Uplands College celebrates its heritage

| March 14, 2014 | 0 Comments

Celebrating heritage in Uplands’ 85th birthday year
By Sue Kloeck

A number of themes are celebrated every term at Uplands Preparatory School.

As 2013 marked the 85th year of the school’s existence, ‘Heritage’ was chosen as a theme. One of the seven themes laid down by the Eco-schools Platinum Guidelines for the maintenance of one’s international flag status is ‘Community and Heritage’. Focusing on the importance of Uplands, the school, within the Lowveld community, the value and significance of its children, parents and grandparents and the environment are what make a school. We celebrate and take pride in a number of families who have attended Uplands for three generations. The Greathead, Kay, More, Calder/Haig and Macgregor families are duly worthy of acknowledgement.

Webster worthy of blue plaque

This year also marks the 90th year of one of the school’s buildings, Webster House. ‘Heritage’, as defined by UNESCO, is our legacy from the past, what we live with today, and what we pass onto future generations. For those who attended Uplands from 1928, for today’s pupils, teachers and the community of White River as well as for future pupils, Webster House is presently and in the future very much part and parcel of Uplands’ heritage.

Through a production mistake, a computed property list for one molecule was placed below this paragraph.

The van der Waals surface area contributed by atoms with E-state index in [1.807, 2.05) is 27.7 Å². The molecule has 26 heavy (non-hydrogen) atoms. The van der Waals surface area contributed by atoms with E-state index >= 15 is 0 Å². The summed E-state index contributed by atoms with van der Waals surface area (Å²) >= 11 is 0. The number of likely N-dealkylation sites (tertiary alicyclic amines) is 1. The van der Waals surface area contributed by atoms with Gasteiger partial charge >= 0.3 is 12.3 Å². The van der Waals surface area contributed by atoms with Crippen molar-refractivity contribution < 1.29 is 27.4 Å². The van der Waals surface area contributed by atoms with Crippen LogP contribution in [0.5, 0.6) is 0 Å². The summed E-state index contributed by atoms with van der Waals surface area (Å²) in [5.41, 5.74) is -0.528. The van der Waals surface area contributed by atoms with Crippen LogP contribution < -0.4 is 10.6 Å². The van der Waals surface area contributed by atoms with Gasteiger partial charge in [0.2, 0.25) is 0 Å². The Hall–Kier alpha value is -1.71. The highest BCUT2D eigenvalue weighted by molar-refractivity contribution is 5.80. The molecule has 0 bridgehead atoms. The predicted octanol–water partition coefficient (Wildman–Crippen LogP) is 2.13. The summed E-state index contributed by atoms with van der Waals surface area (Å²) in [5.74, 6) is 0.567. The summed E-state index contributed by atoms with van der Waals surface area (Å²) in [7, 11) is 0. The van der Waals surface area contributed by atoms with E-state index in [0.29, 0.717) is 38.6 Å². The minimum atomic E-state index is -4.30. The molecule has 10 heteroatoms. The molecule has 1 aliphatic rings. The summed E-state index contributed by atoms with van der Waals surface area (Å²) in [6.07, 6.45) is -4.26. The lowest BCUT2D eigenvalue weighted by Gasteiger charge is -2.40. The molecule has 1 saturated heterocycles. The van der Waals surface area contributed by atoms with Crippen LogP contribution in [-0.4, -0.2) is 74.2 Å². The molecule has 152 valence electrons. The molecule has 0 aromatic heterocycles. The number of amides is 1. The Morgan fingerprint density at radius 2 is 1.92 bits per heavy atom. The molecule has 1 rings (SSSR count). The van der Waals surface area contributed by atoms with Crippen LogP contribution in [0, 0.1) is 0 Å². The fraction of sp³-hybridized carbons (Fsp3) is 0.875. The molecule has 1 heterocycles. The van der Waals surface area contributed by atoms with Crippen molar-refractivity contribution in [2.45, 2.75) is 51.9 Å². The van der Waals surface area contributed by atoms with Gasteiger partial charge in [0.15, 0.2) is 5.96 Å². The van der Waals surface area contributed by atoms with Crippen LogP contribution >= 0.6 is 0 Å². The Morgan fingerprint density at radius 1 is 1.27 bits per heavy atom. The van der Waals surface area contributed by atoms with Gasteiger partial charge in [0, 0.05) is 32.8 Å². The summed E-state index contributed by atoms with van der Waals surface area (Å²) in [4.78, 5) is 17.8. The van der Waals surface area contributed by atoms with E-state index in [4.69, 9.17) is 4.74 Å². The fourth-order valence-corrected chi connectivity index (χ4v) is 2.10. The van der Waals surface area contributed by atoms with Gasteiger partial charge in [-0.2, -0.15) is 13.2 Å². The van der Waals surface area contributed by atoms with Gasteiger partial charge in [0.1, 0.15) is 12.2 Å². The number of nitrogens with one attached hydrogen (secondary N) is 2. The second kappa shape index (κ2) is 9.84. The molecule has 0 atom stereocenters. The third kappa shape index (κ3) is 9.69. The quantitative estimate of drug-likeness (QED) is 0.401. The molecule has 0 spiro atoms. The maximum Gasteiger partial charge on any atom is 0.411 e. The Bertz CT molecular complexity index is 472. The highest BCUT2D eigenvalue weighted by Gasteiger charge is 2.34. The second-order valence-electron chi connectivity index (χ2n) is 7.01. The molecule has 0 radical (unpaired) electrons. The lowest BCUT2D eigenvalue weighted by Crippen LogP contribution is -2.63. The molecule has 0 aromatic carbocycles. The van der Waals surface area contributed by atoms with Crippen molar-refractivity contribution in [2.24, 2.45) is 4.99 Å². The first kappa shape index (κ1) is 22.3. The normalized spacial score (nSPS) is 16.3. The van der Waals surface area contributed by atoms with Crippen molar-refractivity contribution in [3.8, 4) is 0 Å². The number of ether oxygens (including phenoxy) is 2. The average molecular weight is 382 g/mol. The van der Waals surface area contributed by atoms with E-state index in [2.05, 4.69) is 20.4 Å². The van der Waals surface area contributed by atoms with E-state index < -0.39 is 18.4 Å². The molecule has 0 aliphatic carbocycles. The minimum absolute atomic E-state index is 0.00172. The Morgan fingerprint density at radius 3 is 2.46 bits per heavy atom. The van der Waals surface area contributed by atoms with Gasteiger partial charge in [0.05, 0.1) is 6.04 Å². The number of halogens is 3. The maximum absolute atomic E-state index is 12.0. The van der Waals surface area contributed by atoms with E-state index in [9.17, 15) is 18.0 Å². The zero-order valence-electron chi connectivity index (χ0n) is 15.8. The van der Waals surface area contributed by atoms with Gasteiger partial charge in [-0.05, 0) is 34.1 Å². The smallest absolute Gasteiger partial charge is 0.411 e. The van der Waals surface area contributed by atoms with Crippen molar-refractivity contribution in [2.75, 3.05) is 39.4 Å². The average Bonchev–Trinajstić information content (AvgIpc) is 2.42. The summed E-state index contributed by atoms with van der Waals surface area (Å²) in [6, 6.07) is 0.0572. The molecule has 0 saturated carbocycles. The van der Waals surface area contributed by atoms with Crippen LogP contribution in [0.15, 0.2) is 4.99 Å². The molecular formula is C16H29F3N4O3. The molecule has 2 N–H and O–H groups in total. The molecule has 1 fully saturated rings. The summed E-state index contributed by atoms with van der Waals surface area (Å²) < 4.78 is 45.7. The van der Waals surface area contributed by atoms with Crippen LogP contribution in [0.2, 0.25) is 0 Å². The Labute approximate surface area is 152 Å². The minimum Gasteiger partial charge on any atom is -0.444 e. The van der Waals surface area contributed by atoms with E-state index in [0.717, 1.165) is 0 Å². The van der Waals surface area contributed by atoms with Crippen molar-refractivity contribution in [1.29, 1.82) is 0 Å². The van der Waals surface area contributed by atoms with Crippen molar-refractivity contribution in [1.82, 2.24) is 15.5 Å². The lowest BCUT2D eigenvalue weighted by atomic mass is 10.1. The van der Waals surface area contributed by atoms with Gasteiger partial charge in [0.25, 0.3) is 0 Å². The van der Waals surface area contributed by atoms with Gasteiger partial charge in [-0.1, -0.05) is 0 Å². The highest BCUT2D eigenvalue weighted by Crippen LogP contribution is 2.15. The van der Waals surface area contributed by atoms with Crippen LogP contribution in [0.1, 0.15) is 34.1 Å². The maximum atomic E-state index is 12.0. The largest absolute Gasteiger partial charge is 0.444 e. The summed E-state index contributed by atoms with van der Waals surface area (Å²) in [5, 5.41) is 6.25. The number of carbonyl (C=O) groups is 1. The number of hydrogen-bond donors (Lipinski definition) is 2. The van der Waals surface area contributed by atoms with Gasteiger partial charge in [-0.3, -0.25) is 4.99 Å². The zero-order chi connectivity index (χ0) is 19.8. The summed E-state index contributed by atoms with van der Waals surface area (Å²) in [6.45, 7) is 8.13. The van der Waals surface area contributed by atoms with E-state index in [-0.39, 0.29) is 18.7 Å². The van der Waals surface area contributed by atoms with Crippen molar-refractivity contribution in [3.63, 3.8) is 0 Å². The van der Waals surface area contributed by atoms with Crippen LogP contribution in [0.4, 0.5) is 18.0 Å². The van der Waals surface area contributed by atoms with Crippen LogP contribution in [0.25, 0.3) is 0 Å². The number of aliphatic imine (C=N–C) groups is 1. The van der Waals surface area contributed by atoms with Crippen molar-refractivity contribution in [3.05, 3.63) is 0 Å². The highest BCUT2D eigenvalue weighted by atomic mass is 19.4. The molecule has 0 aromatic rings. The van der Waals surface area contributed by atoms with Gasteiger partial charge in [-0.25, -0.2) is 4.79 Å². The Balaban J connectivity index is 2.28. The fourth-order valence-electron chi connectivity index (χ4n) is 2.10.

Webster House was designed by Patrick Eagle, a Public Works architect in Pretoria who worked alongside the renowned Sir Herbert Baker and this was likely to have influenced his design style. It was during this time that he was commissioned by Mr WA Webster to design his stately, double-storey home in White River. This building and property were sold to “Uplands” in 1945. The residence was superbly fitted with modern comforts, costly furniture and Burmese teak finishings. Professor Roger Fisher, an honoured heritage environmentalist and former head of the School of Architecture at the University of Pretoria, recently visited Uplands and was taken in by the charm of our flagstaff nonagenarian building, Webster House. For a building to be registered as a ‘heritage site’, it needs to be over 60 years old. Webster House certainly meets the age requirements, but Professor Fisher has advised the school to apply for a ‘Blue Plaque’ to commemorate it as a significant site. The Mpumalanga Historical Interest Group will be following the school’s application for the special plaque. James Ball, of the Heritage Portal, also showed a strong interest in the old building. There are photographs on Roger Fisher’s website www.artefacts.co.za under ‘What’s up’. Having a ‘Blue Plaque’ will mean that people can discover more about a site and its history. A blue plaque fosters a sense of pride and helps to educate communities about history and architecture and plays a role in preserving significant spaces and places for the future. The building is in excellent condition and is currently used by the administrative staff on the lower level while the upper section is occupied by girl boarders.